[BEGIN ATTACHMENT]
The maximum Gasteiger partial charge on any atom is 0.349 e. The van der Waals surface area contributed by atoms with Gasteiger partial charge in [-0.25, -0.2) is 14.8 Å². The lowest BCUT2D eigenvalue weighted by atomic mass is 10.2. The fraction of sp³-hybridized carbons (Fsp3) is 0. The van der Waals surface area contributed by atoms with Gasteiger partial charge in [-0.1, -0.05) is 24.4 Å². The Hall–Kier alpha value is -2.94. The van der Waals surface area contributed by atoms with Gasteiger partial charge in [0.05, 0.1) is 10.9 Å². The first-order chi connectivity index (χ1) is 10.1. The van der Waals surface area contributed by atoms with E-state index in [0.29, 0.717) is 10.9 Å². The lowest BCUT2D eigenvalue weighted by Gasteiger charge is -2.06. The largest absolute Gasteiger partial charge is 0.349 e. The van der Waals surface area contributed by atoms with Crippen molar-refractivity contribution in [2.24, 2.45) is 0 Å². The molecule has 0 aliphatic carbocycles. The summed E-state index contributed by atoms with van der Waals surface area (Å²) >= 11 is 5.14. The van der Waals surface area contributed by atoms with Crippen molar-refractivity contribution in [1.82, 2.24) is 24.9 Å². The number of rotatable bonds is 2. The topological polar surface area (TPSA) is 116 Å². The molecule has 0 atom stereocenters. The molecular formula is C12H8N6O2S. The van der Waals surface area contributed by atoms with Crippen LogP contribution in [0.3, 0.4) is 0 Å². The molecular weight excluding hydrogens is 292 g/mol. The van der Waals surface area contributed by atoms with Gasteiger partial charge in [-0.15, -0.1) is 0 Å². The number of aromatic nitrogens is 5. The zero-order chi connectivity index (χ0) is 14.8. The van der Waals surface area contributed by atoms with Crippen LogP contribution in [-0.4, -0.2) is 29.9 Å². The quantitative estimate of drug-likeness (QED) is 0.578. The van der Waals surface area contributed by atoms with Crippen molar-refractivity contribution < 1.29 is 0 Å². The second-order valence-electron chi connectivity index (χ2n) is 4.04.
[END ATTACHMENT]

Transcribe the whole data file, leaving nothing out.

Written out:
The maximum Gasteiger partial charge on any atom is 0.349 e. The van der Waals surface area contributed by atoms with Gasteiger partial charge in [-0.25, -0.2) is 14.8 Å². The lowest BCUT2D eigenvalue weighted by atomic mass is 10.2. The fraction of sp³-hybridized carbons (Fsp3) is 0. The van der Waals surface area contributed by atoms with Gasteiger partial charge in [-0.1, -0.05) is 24.4 Å². The Hall–Kier alpha value is -2.94. The van der Waals surface area contributed by atoms with Gasteiger partial charge in [0.05, 0.1) is 10.9 Å². The first-order chi connectivity index (χ1) is 10.1. The van der Waals surface area contributed by atoms with E-state index in [0.29, 0.717) is 10.9 Å². The lowest BCUT2D eigenvalue weighted by Gasteiger charge is -2.06. The largest absolute Gasteiger partial charge is 0.349 e. The van der Waals surface area contributed by atoms with Crippen molar-refractivity contribution in [2.24, 2.45) is 0 Å². The molecule has 0 aliphatic carbocycles. The summed E-state index contributed by atoms with van der Waals surface area (Å²) >= 11 is 5.14. The van der Waals surface area contributed by atoms with Crippen molar-refractivity contribution in [1.82, 2.24) is 24.9 Å². The number of rotatable bonds is 2. The topological polar surface area (TPSA) is 116 Å². The molecule has 0 atom stereocenters. The molecular formula is C12H8N6O2S. The van der Waals surface area contributed by atoms with Crippen LogP contribution in [0.3, 0.4) is 0 Å². The molecular weight excluding hydrogens is 292 g/mol. The van der Waals surface area contributed by atoms with Gasteiger partial charge in [-0.15, -0.1) is 0 Å². The number of aromatic nitrogens is 5. The zero-order chi connectivity index (χ0) is 14.8. The van der Waals surface area contributed by atoms with Crippen LogP contribution in [-0.4, -0.2) is 29.9 Å². The quantitative estimate of drug-likeness (QED) is 0.578. The van der Waals surface area contributed by atoms with Crippen molar-refractivity contribution < 1.29 is 0 Å². The second-order valence-electron chi connectivity index (χ2n) is 4.04.